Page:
DOE Offers $7.75M for R&D on HVAC Technologies that Save Energy

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The U.S. Departent of Energy is offering $7.75 million for research and development of next generation HVAC technologies, under a solicitation issued Ocober 10.

Concept papers are due November 10; final applications are due December 12.  EERE expects to notify winners March 18.

The Office of Energy Efficiency and Renewable Energy (EERE) plans to issue six awards of between $500,000 and $1.5 million under cost-share agreements.

EERE seeks research projects for regionally targeted HVAC with the potential to significantly cut energy use in new and existing buildings. The program also focuses on innovative ways to replace current vapor compression HVAC technologies that use environmentally harmful refrigerants.

The grant program is part of a push by the Obama administration to green U.S. buildings, which accounted for $416 billion in energy spending in 2012. This year buildings are expected to consume 70 percent of electricity and 31 percent of natural gas produced in the U.S. As a result, buildings are responsible for 38 percent of the energy-related carbon dioxide emissions in the US.

HVAC systems account for the largest proportion of energy used in buildings. They consume almost 14 quadrillion British thermal units (quads) of primary energy annually—or nearly 30 percent of all energy used in commercial and residential buildings.  Non-vapor-compression HVAC technologies may use 40 percent less energy than current technologies.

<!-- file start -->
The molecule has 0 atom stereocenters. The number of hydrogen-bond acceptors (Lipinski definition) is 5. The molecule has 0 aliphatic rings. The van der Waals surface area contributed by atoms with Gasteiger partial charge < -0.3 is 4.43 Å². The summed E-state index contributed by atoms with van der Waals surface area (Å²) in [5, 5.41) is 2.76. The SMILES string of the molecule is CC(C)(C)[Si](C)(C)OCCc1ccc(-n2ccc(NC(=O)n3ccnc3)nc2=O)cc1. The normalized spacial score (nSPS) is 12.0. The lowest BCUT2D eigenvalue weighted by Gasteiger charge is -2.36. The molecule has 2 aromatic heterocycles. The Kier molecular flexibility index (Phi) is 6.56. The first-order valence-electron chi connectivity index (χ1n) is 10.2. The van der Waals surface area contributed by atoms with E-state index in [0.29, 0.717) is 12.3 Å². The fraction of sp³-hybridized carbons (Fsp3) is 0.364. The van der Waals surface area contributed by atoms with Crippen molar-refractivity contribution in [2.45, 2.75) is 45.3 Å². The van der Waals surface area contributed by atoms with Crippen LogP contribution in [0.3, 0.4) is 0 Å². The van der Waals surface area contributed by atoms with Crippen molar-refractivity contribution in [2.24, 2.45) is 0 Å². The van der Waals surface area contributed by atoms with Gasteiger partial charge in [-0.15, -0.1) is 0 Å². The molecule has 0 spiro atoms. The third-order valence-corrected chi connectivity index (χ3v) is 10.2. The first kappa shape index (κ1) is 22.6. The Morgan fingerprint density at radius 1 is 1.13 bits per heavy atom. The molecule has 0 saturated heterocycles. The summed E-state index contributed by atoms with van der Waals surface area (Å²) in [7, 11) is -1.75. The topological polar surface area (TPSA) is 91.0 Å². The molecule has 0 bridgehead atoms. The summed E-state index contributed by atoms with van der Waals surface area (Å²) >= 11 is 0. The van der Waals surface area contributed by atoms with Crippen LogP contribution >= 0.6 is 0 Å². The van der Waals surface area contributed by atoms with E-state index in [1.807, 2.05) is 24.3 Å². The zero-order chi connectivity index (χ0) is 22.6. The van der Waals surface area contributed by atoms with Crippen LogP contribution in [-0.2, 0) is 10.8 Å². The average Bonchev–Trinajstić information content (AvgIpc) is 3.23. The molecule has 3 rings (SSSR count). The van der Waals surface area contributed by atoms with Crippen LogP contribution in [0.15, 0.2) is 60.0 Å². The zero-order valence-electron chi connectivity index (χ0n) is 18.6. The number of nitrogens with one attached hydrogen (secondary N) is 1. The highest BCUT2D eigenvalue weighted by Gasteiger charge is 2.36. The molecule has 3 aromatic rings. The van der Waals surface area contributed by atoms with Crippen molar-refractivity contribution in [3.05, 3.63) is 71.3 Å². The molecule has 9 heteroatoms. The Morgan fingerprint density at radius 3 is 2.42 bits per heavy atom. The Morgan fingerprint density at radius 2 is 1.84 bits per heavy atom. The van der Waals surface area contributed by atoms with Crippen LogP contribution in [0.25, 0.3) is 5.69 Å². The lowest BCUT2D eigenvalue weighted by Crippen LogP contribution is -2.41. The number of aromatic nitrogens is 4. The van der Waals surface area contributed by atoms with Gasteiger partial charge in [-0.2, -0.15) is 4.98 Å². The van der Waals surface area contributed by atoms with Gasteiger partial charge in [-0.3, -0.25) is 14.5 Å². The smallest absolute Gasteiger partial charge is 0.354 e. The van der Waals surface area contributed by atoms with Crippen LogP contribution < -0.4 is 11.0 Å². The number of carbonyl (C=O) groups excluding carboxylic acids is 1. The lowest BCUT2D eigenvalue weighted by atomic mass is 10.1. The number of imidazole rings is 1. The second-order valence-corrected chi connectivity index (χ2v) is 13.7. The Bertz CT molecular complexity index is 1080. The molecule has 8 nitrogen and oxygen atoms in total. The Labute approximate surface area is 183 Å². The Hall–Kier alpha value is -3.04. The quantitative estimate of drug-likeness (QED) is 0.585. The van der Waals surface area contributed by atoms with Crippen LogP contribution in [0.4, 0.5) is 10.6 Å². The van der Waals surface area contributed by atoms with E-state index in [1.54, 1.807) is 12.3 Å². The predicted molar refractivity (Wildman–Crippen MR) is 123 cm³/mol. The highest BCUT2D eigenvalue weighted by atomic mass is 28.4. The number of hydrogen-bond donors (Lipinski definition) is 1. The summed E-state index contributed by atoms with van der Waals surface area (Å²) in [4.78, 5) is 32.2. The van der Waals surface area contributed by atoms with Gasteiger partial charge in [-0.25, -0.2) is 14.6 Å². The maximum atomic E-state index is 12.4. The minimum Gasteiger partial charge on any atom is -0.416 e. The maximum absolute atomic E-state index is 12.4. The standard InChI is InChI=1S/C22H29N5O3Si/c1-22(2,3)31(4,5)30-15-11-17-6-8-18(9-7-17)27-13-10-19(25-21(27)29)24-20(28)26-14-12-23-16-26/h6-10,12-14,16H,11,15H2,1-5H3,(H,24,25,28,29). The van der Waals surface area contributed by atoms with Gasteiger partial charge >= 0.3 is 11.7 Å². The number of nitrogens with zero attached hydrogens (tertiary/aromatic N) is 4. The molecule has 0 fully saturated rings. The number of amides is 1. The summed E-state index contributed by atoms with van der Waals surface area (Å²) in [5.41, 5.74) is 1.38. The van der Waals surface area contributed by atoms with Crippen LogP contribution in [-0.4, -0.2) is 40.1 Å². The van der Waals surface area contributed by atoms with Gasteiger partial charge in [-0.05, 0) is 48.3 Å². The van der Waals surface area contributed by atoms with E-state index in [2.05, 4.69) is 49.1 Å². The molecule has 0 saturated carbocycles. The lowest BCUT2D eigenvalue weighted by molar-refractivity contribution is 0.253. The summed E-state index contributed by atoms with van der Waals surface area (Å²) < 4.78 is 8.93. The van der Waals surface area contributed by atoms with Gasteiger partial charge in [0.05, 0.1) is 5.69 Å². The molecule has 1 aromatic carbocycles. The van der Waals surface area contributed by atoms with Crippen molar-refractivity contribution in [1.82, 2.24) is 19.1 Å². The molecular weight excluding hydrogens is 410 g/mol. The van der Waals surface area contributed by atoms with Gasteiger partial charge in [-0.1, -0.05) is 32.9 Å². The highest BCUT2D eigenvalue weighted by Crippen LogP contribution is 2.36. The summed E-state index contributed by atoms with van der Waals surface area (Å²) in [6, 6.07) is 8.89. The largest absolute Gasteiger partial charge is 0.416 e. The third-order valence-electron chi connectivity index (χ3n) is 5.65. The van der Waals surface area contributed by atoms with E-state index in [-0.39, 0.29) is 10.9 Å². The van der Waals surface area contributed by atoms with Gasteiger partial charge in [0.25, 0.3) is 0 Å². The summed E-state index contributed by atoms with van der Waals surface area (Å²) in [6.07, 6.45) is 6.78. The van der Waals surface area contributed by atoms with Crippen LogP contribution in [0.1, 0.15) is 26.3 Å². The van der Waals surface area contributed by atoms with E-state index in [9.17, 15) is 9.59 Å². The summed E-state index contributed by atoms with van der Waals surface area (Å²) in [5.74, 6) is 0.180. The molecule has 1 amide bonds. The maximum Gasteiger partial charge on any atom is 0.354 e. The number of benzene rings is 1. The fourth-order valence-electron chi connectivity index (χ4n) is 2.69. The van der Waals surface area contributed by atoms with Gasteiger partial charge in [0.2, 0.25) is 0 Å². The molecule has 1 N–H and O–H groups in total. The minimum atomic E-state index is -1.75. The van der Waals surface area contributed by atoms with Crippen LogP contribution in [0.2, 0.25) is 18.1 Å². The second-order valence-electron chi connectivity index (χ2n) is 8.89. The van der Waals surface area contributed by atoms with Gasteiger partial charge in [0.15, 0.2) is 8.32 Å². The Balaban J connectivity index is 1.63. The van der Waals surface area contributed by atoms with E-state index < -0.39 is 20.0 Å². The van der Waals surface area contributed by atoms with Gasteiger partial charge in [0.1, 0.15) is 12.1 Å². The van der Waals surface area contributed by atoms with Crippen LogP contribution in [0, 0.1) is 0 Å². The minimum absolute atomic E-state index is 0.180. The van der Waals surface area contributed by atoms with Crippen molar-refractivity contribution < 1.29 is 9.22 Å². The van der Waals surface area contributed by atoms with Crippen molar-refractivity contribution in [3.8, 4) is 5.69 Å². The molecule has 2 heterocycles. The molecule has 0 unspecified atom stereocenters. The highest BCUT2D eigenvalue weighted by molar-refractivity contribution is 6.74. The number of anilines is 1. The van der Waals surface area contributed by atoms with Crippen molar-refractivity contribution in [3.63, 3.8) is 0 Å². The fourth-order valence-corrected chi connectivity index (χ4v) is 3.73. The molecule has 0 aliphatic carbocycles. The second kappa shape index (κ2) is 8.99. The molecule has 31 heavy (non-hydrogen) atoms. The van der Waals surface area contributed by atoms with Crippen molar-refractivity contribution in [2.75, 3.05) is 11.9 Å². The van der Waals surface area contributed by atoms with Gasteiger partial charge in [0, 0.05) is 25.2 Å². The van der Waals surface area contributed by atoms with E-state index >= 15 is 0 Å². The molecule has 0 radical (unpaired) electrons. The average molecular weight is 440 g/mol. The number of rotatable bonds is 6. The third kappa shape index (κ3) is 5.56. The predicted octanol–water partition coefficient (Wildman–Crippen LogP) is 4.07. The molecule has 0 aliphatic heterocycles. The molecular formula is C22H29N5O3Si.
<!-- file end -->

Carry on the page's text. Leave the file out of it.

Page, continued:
The funds are being offered through the Emerging Technologies Program of the Building Technologies Office (BTO), which supports applied R&D on building energy consumption.  By 2020, BTO aims to develop technologies that cut HVAC energy use 10 percent, energy use for water heating 20 percent, and energy use for appliances 15 percent. The program has even more aggressive savings targets for 2030.

The RFP seeks savings as measured by the Energy Efficiency Rating (EER) or the Seasonal Energy Efficiency Rating (SEER). It also is interested in research to improve partial load efficiency — since HVAC systems operate at partial load most of the time.

EERE seeks proposals from businesses, universities, non-profits, and national laboratories.  EERE will hold informational webinars on the solicitation October 15 and December 1. More information on the HVAC technologies solicitation is available here.

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About Elisa Wood

Elisa Wood is the chief editor of She has been writing about energy for more than three decades for top industry publications. Her work also has been picked up by CNN, the New York Times, Reuters, the Wall Street Journal Online and the Washington Post.


  1. Please check out recently issued US energy patent
    Number 8853978. These unique motor drives run on negative
    Electricity. They are capable of driving hvac compressors which
    Could reduce 3 phase cooling bills nearly 80% and single phase
    Cooling bills nearly 60%. Will this qualify for submission for this
    DOE grant money?

  2. It’s a good investment but I would shop auonrd for a better price if I were you.It sounds high to me. I py $ 89 a year and it covers the service call, all parts and labor for any repairs done. It also covers an annual cleaning of the furnace and ductwork.My water heater is covered for $ 3.95 per month,additional cost . I get mine thru my heating oil supplier. Considering an average house call costs on average $ 50-60, plus parts plus labor, the maintenence contract can save you hundreds of dollars. My furnace is 6 years old and despite not being old, my service contract saved me $ 540 this past year


  1. […] to Energy Efficiency Markets editor Elisa Wood, the United States Department of Energy recently announced plans to offer “$7.75 million for […]